Mutations in multiple human genes have been linked to ASD. Many of these genes encode proteins that play important roles in regulating synaptic communication among neurons in the brain. Studies in animal models have shown that ASD-linked mutations cause changes in the size, number and/or function of synapses in the brain, as well as behavioral changes that are believed to resemble some symptoms of ASD. However, it is unclear how the direct effects of such mutation on the primary functions of these diverse proteins are linked to the core intracellular processes that are presumed to underlie the development of ASD symptoms. Investigators hope that careful characterization of ASD-linked mutations in additional genes and comparisons among animal models will lead to the development of a more integrated understanding of ASD mechanisms.
Roger Colbran, Ph.D., was awarded a Hobbs Discovery grant, “CaMKII in Autism Spectrum Disorder,” to characterize a newly created mouse that carries a mutation on the gene encoding the highly abundant neuronal α isoform of the enzyme, calcium/calmodulin-dependent protein kinase II (CaMKIIα). A large genetic study of 2,500 families detected this de novo mutation in a single individual with ASD, but not in a sibling or in either parent. Initial studies in the Colbran lab have found biochemically that this mutation essentially inactivates CaMKIIα and that the mutated CaMKIIα reduces the number and function of synapses in neurons that have been cultured in vitro. The Hobbs Discovery grant will support the initial biochemical, electrophysiological, and behavioral analyses of the new mice carrying this mutation. The data from these studies will provide critical support for future applications for major extramural funding to support detailed follow-up studies that provide new insights into the molecular mechanisms underlying ASD.
“Cellular mechanisms that link the specific primary effects of genetic mutations to core processes that presumably underlie ASD symptoms remain poorly understood, and this groundbreaking research tries to shed light on such processes,” Mirnics said.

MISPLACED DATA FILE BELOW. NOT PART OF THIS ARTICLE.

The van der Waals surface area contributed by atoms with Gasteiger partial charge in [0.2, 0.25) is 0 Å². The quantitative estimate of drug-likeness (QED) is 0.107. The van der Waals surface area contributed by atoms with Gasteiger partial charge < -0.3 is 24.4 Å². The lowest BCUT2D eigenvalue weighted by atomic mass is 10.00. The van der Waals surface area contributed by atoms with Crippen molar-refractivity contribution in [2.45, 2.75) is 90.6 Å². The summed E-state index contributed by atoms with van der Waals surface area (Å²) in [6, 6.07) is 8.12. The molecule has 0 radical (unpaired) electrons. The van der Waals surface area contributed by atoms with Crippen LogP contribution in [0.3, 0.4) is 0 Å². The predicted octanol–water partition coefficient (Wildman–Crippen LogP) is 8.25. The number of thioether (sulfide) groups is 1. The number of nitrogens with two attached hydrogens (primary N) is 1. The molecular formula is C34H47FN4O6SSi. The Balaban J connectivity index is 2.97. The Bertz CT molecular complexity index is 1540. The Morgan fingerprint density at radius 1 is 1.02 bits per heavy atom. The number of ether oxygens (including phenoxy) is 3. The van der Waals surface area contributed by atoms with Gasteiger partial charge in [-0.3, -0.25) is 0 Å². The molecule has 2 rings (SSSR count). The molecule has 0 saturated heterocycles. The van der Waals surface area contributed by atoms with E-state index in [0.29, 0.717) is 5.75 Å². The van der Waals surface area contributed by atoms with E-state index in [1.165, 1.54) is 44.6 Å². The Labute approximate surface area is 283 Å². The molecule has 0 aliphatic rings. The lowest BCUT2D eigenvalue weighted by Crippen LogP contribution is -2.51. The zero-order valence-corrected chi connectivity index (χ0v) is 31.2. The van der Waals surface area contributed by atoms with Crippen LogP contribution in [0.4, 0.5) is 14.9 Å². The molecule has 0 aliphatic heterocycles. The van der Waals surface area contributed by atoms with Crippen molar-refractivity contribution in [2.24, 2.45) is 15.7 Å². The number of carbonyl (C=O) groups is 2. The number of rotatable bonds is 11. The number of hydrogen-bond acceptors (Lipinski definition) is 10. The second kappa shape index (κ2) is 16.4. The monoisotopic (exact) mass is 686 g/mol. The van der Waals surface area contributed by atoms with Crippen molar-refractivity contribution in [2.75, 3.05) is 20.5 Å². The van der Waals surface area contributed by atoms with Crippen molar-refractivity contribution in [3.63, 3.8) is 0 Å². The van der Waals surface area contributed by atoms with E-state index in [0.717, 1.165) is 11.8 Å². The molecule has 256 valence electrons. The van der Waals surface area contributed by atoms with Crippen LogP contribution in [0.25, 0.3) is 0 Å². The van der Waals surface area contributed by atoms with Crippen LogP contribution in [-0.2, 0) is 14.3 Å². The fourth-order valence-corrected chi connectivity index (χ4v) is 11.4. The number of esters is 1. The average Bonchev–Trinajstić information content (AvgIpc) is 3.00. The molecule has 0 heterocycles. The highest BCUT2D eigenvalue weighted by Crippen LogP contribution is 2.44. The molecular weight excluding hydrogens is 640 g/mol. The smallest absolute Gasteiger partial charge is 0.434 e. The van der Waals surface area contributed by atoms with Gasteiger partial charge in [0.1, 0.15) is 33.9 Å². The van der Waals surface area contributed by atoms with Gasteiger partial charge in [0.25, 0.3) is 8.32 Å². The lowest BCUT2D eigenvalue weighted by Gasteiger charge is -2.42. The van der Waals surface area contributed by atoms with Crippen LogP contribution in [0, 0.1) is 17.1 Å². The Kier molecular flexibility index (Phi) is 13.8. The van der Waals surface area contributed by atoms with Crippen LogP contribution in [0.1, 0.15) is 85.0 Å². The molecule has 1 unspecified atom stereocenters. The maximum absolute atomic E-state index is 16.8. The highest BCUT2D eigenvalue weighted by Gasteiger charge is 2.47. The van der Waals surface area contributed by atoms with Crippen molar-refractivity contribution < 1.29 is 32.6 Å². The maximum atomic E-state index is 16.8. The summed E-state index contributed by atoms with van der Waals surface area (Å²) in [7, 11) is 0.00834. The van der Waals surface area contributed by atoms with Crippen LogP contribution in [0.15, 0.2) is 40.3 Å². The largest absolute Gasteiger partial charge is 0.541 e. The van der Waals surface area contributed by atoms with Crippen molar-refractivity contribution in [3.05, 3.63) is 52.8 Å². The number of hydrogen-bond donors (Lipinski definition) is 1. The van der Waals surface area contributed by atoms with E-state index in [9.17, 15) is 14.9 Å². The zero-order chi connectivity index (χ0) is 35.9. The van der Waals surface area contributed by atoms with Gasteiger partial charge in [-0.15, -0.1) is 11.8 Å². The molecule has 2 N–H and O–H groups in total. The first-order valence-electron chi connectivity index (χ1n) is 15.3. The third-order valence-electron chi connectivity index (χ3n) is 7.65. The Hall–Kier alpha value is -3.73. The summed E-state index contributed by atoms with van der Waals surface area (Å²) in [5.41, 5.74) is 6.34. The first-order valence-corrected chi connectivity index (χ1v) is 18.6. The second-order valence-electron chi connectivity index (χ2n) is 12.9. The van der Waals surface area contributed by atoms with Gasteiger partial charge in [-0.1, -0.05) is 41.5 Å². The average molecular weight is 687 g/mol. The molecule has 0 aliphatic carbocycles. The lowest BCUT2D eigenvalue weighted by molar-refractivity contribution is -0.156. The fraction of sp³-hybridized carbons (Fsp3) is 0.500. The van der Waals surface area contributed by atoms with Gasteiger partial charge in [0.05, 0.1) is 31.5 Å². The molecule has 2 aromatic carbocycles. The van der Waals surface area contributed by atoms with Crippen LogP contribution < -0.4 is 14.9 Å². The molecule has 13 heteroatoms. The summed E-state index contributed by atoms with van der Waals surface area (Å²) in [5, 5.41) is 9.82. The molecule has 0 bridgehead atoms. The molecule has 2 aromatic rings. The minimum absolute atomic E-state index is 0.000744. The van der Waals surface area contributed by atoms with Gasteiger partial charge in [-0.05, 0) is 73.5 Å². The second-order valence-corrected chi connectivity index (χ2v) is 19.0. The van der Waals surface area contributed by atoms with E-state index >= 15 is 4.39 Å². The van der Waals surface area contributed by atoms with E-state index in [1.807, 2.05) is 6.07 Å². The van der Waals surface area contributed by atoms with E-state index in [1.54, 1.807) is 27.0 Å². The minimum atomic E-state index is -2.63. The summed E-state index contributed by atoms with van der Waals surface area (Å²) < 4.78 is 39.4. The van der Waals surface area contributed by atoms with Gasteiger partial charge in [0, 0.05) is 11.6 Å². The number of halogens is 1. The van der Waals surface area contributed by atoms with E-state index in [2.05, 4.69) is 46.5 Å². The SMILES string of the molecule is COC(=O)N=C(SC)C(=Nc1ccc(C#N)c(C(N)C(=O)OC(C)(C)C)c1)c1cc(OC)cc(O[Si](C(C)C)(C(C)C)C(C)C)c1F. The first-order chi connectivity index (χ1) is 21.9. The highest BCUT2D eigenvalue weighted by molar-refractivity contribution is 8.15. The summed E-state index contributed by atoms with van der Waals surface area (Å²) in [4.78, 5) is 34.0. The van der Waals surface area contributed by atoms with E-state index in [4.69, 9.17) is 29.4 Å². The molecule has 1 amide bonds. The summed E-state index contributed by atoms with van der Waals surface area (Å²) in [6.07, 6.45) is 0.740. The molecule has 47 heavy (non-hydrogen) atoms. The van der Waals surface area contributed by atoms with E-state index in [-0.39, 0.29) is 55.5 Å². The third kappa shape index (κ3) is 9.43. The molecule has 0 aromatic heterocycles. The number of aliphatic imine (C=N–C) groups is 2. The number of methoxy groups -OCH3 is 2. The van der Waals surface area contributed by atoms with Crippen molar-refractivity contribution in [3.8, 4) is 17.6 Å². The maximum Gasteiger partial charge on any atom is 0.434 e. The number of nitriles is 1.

In addition to Colbran (Molecular Physiology & Biophysics) as principal investigator, the research team includes James Bodfish, Ph.D. (Hearing and Speech Sciences), co-investigator; James Sutcliffe, Ph.D. (Molecular Physiology & Biophysics), co-investigator; and Jason Stephenson (Molecular Physiology & Biophysics), postdoctoral researcher.
Rescue of behavioral circadian phenotypes in Angelman syndrome model mice
Angelman syndrome (AS) is a disorder characterized by cognitive/developmental delays, speech impairment, sleep disorders, seizures, and motor difficulties. The expression level of the Ube3a gene is crucial for normal neurodevelopment. For example, reduced dosage of Ube3a leads to Angelman syndrome and increased dosage/activity can result in autism.
Carl Johnson, Ph.D., and colleagues recently reported that the effective gene dosage of this Ube3a gene also regulates fundamental properties of the circadian clock system in mammals. Circadian (daily) rhythms regulate myriad behavioral and molecular processes including locomotor activity, sleep timing, feeding behavior, metabolism, and gene expression. Therefore, the level of expression of Ube3a is critical for normal cognitive development. The thesis of this project is that balanced expression of Ube3a is key for robust circadian rhythmicity as well.
With the Hobbs Discovery grant, Johnson will test treatments to identify the first pharmacological rescue of behavioral phenotypes affected by AS. This project represents a novel area of investigation that has the potential to enhance health-related research by identifying treatments that ameliorate the circadian disorders of Ube3a imprinting in mouse models. The long-term goal is to understand the Ube3a connection between the debilitating neurodevelopmental disorder AS and fundamental circadian organization in this fascinating–-and clinically relevant–-example of gene X environment interaction.
“This project represents a novel area of investigation that has the potential to enhance health-related research by identifying treatments that ameliorate the circadian disorders across multiple neurodevelopmental disorders.” said Mirnics.
In addition to Carl Johnson, Ph.D. (Biological Sciences) as principal investigator, Rebecca Ihrie, Ph.D. (Cancer Biology) is co-investigator.
Jan Rosemergy, Ph.D., is VKC deputy director and director of Communications and Dissemination.